What do you mean by raita?
For the uniniatiated, raita refers to a quintessentially Indian dish made using curd. There can be several different types of additions to the curd – from okra, cooked pumpkin and roasted eggplant to foxnuts and fruits like banana, pomegranate and pineapple. The major ingredient in this raita is boondi.
Raita is made in different ways in different families, with small and big variations in the ingredients used. Cumin powder, salt, asafoetida, mustard, chaat masala, red chilli powder, sugar, mint leaves, coriander and curry leaves are some of the ingredients commonly added to raita, to give it body. A raita can range from the very simple to the elaborate, from the very healthy to the not-so-healthy.
I love trying out varieties of raita, trying to make each one different from the other.
What is boondi?
Boondi refers to little balls of spiced chickpea flour, deep-fried till crisp. There’s a sweet version of boondi too, but it is the savoury one that is used in the making of raita.
A very popular snack in India, ready-to-eat boondi is commonly available in stores everywhere. In South India, it is typically made in homes during Diwali. I usually buy my boondi from Adayar Ananda Bhavan (A2B), who do a brilliant job with it. That is precisely what I have used to make this Boondi Raita.
How I make Boondi Raita
I like my Boondi Raita to be very simple, with just a few ingredients added to it. I like it to be a bit sweet, and hence add sugar to it – with the deep-fried boondi and the sugar, it is an occasional treat at home.It is a great way to use up any leftover boondi, and tastes absolutely awesome, if I may say so myself.
I also use black salt, which gives a unique fragrance to the Boondi Raita, as well as cumin powder to give it some depth of flavour.
I usually steer clear of chopped green chillies or red chilli powder while making this raita, because I usually pair it with something spicy anyway. I don’t add any tempering to it, either, or chopped mint leaves, as I have seen being done in some restaurants.
Some people add the boondi to hot water, then squeezing it well before adding it to the curd. This is done to remove the excess oil from the boondi, and to make it soft. I don’t do this, as we rather prefer keeping the crunchiness of the boondi intact.
Boondi Raita recipe
Without further ado, let me run you through my proceedure to make Boondi Raita.
Ingredients (serves 3-4):
- 2 cups thick curd
- About 1/4 cup water
- Black salt to taste
- 1/2 cup boondi
- 1/2 teaspoon roasted cumin powder or as needed
- 1 tablespoon sugar or to taste
- 1 tablespoon finely chopped coriander
1. Take the curd in a large mixing bowl.
2. Add in the water, roasted cumin powder, sugar and black salt. Whisk well, making sure the sugar is fully dissolved and completely integrated into the curd.
3. Add the boondi and chopped coriander just before serving. Mix well.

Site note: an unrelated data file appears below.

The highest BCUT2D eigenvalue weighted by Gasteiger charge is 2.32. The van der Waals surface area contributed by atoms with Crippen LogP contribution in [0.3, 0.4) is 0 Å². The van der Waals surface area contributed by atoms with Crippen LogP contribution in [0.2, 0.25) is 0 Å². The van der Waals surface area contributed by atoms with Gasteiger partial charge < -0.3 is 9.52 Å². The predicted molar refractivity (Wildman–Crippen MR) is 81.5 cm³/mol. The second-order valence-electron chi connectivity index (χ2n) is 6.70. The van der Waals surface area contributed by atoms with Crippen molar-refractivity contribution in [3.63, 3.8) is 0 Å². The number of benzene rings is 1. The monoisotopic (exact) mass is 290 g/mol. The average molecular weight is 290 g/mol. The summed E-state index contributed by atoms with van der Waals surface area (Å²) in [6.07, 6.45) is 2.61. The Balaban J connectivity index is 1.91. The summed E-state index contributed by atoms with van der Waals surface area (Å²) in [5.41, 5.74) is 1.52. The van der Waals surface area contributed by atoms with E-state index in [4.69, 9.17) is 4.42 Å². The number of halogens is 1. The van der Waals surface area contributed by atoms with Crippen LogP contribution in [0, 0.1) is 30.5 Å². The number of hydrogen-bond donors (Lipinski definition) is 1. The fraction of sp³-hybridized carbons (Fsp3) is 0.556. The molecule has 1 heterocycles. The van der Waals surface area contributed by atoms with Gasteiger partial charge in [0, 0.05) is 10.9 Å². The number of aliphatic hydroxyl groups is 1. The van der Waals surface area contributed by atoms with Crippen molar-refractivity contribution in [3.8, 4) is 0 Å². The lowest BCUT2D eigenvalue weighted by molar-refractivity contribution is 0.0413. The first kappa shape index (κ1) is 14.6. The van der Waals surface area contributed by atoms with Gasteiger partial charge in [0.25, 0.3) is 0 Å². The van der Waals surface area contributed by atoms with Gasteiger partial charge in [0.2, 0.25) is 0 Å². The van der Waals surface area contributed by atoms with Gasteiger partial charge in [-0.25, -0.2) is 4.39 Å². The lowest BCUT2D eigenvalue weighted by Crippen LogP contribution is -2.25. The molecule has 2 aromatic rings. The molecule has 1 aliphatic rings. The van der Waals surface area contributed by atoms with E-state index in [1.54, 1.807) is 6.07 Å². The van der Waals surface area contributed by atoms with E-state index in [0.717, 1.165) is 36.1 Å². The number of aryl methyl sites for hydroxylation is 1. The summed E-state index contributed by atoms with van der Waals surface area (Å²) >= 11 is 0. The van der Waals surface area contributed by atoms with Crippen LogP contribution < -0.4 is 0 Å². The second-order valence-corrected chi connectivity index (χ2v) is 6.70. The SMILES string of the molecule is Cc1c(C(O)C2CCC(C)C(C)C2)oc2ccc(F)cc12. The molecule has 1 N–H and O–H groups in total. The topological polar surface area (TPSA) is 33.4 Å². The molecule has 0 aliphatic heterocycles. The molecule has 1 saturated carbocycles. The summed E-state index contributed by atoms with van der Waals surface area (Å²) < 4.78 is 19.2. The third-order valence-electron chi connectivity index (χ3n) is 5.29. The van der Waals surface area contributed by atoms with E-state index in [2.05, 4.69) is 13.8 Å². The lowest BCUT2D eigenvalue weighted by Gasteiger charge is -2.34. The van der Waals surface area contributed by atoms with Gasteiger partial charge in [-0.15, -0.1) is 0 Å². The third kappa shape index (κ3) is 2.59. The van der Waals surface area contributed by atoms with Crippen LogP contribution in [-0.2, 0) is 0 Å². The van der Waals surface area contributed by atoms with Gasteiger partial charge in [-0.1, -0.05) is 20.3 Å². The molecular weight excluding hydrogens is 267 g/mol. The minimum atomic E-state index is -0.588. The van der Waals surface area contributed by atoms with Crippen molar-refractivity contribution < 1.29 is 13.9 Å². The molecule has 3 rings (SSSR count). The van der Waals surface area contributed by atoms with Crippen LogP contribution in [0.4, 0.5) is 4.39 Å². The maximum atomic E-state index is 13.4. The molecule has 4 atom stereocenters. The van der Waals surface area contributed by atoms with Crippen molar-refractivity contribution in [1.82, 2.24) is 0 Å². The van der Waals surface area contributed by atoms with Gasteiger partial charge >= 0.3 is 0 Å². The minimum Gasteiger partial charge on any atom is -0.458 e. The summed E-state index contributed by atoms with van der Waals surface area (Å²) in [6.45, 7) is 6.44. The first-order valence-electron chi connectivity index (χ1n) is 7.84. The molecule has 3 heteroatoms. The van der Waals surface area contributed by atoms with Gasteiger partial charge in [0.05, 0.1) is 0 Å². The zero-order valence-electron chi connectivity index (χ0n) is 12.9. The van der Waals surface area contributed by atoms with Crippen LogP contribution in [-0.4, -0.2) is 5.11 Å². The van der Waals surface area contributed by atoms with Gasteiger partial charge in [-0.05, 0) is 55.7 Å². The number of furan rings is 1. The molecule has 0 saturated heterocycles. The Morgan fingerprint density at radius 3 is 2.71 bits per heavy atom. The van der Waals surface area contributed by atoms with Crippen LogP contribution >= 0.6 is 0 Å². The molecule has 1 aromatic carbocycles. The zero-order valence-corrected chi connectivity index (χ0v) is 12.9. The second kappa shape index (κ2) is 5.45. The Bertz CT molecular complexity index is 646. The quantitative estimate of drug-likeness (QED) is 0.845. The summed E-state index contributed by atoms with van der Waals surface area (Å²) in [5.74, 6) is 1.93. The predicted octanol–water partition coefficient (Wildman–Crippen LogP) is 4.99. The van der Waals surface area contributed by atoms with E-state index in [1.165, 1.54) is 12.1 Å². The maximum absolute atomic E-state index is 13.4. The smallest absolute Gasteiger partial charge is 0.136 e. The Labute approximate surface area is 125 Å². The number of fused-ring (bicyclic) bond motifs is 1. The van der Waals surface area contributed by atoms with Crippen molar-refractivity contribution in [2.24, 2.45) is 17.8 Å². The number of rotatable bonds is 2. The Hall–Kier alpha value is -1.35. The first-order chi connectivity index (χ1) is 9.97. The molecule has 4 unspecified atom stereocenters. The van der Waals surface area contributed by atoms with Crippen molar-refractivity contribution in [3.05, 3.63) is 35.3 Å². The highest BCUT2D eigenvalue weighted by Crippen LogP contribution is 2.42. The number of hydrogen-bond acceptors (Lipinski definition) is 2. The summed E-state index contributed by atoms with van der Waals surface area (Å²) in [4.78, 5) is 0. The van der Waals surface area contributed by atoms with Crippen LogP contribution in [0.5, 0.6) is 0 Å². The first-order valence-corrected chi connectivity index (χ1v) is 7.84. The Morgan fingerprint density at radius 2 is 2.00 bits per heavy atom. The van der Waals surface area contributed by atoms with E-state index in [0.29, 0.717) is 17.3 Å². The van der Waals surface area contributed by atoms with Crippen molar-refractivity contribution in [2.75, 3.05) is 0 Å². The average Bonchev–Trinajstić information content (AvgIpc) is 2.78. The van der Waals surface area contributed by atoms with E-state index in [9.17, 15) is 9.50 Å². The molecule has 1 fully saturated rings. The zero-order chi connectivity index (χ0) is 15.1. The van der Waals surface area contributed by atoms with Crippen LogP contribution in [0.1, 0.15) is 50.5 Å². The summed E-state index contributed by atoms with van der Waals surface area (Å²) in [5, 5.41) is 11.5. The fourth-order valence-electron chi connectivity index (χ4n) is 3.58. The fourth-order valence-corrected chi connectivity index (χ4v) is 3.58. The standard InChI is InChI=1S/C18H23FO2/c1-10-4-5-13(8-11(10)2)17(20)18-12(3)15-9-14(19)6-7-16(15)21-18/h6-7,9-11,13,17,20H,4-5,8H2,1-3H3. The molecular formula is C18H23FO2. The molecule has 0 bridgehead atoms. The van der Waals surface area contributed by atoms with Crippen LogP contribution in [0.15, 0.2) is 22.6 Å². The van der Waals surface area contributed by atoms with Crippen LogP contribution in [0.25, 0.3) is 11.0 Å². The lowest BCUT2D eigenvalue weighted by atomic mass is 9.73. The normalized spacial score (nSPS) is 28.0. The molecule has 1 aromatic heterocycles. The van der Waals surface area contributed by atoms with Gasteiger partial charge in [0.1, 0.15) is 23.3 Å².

4. Serve immediately with a rice dish or as part of a thali meal.
Tips & Tricks
1. I used thick home-made curd to make this Boondi Raita. Adjust the amount of water you use, to bring the curd to a runny, but still thick consistency. For best results, the curd used to make raita should not be too watery.
2. Black salt gives a unique fragrance and taste to the raita. Use it as per taste. If you don’t have any, you could use regular table salt instead, but I would strongly recommend using black salt.
3. I have used store-bought boondi here. You could make your own at home, if you so prefer.
4. We prefer the Boondi Raita to be a little sweetish, and hence the sugar. You could skip the sugar, if you don’t prefer it. You could use jaggery powder instead too, but that might alter the colour of the raita a bit.
5. Roasted cumin powder refers to cumin dry-roasted till fragrant, then allowed to cool down and coarsely powdered. I make this in bulk and store in an air-tight bottle, using it as needed. A store-bought version can be used instead, too.
6. You can add a tempering of mustard seeds, curry leaves and asafoetida, as well as chopped mint leaves and red chilli powder to this Boondi Raita. I prefer keeping it basic, as above. Moreover, the store-bought boondi I used already had some cashewnuts and curry leaves added to it.
7. Use curd that is slightly sour – not overly so – for best results.
8. Add boondi to the curd just before serving, so as to retain its crunch. Letting the raita sit for too long after preparing will cause the boondi to go soggy.
9. Slightly chilled curd can be used to make this Boondi Raita. I make it with room-temperature curd only.
10. Make sure you use boondi that hasn’t lost its freshness and which doesn’t smell weird. Fried stuff like boondi tends to start smelling off if kept unused for too long, in which case it is best to discard it.
Did you like this recipe? Do tell me, in your comments!